This post was written with Showbie Thought Leader, Caryn Trautz

QR code scavenger hunts occur about once a month in my class. My students are all very engaged when solving the problems they “find” and I love watching them search for the next problem to solve. When I first started doing QR code scavenger hunts I had my students solve the problems on paper, which got turned in for me to grade. This part of the activity was painful. I found myself taking stacks of paper home to grade and then wasting time the next day in class handing out pieces of paper from each QR code station. I needed a better workflow solution and it needed to be paperless.

Solution: Email 

When I first moved away from paper, we used iPads and email. But again, workflow was a bit of an issue. Students would open the PDFs in an annotation app such as Annotate+ PDF. From there, they would email me. Every. Single. Problem. Separately. Either my inbox would be stuffed with student emails, or the email system would somehow get hung up and I wouldn’t receive any of the emails for several days. What a headache!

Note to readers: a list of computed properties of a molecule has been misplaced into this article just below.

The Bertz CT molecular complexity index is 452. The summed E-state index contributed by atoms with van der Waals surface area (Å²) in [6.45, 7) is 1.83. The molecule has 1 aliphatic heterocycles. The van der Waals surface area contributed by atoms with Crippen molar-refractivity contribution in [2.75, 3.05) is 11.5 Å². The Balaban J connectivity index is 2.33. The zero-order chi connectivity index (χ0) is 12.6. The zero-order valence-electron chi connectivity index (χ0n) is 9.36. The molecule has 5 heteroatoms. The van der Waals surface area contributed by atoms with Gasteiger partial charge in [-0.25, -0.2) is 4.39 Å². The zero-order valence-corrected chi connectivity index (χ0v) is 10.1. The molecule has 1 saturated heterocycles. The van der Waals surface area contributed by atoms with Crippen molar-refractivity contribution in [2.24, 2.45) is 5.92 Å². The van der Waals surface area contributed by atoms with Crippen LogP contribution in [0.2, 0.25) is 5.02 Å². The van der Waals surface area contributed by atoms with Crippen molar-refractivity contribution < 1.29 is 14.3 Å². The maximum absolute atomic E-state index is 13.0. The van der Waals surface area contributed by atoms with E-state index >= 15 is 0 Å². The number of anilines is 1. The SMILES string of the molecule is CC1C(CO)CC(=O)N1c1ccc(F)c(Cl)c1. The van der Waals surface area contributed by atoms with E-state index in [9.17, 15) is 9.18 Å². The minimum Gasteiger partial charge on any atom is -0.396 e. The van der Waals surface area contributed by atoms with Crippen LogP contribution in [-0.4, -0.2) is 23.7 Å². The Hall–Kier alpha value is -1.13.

Solution: Showbie 

Today’s scavenger hunt was entirely paperless (well, I did print out the penguins (found here) and QR codes to hang up around the room, but that was it!) and it was entirely email free!

Now students scan the QR code and choose “Open in”  “Showbie”. They can then annotate right there in the Showbie app. When they tap “Done”, it goes into their QR Code Scavenger Hunt folder on Showbie. I can review the work later and grade the files in their folder using Showbie’s digital pen tool. I can also leave a quick audio or text comment. The student files are instantly updated with my feedback which they can check out when they next login to Showbie.

QRtoShowbie

Besides making me a happy teacher, Showbie is hopefully making some trees happy too!

Editor’s note: a version of this case study first appeared on this blog: Tech Adventures in a Middle School Math Class

Justin is a teacher & edtech evangelist from Melbourne, Australia. He moved to California to join Imagine K12 as a startup founder & currently writes for Showbie.

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